Has JCPenney’s New Strategy Lost It Millions of Shoppers?

Worthington, OH—JCPenney may have instituted its “fair and square” everyday low price strategy and discontinued its price off coupons etc., but at what price?

In a recent survey of some 9,000 consumers by BIGinsight, a consumer research firm that tallies a Consumer Equity Index about 10 top apparel-selling retailers for period of September 2011 to September 2012, nine of the 10 retailers either held their share or gained market share. Only JCPenney showed a decline—down 13% from the previous year. The survey’s decrease extrapolates into some 1.3 million women who may have stopped shopping JCPenney.

Even so, JCPenney kept its spot as the third most popular shopping destination behind Walmart and Kohl’s, noted Pam Goodfellow, consumer insights director for BIGinsight.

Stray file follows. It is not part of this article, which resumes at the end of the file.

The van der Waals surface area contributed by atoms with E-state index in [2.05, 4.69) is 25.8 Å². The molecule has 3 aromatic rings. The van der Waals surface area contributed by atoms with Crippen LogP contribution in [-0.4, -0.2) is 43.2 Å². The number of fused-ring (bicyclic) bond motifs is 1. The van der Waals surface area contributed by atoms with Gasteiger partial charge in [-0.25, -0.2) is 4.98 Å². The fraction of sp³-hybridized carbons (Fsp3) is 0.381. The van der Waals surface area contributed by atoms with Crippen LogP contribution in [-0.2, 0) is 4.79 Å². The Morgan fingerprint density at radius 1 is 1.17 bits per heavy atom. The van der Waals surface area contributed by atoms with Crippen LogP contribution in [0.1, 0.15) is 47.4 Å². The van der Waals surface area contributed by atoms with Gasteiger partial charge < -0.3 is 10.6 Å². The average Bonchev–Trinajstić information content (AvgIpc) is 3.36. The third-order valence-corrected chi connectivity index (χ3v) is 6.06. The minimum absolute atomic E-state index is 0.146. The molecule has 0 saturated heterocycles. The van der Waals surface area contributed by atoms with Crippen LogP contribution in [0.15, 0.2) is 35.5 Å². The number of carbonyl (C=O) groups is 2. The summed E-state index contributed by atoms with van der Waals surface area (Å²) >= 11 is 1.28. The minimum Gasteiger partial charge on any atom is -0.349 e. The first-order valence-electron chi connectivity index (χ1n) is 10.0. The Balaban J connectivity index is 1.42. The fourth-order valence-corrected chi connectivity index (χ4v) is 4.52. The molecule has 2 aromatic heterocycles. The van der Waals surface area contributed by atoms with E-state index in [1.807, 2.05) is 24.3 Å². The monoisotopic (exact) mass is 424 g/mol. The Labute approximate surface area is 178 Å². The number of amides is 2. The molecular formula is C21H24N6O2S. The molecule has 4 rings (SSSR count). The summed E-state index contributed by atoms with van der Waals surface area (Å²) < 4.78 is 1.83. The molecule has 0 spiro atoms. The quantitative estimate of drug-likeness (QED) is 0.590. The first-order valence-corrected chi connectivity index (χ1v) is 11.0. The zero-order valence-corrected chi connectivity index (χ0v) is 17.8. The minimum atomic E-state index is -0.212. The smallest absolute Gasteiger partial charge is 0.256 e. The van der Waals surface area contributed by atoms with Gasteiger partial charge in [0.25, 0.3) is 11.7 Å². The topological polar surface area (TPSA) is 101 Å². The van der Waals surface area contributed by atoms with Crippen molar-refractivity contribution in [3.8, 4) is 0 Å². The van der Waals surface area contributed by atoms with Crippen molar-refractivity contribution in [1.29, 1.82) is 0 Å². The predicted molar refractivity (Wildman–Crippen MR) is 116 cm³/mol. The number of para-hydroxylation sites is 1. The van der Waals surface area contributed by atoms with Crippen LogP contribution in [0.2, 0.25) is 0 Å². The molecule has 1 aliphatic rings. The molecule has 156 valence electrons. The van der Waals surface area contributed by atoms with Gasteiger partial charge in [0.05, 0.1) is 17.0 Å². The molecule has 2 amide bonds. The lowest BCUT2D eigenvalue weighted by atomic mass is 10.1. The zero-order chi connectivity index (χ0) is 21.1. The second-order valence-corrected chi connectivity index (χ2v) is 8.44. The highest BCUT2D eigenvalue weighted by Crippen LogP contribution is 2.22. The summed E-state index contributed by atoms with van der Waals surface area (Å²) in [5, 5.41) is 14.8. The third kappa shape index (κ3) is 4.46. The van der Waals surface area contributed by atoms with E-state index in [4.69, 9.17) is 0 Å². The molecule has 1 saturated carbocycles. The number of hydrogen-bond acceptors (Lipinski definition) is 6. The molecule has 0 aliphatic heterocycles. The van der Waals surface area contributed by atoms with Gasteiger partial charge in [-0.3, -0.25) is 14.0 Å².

But, she added that Macy’s will soon bypass JCPenney among shoppers to be No. 3.

“I think what’s hurt JCPenney is that they’ve taken away these deals and coupons,” said Goodfellow, referring to the “fair and square” policy instituted by JCPenney CEO Ron Johnson, the former head of Apple retail.

“Shoppers are still very much gravitating toward promos and deals…When you’re receiving Macy’s coupons in the mail, you have more incentive to head over there,” Goodfellow said. “Shoppers have been educated to expect those gimmicks and give them a reason to head out to the mall,” she says. “Given the type of retailer [J.C. Penney is], these promos are what motivate shoppers.”

Goodfellow said that JCPenney has taken some positive steps such as focusing on exclusive brands such as Nicole Miller, Liz Claiborne, Mango, even the Olsens.

Consumers demand quality products at great prices—and they want to feel good about their purchases when walking out the door, Goodfellow said.

“Here’s where JC Penney missteps: they have eliminated the excitement from the shoppers’ buying process,” she added. “Having an extra 10% to 20% off coupon or buying an item on sale–which Kohl’s and Macy’s offer in abundance–gives the shopper the feeling that they’ve one-upped the retailer, i.e. the customer wins.”

 

 

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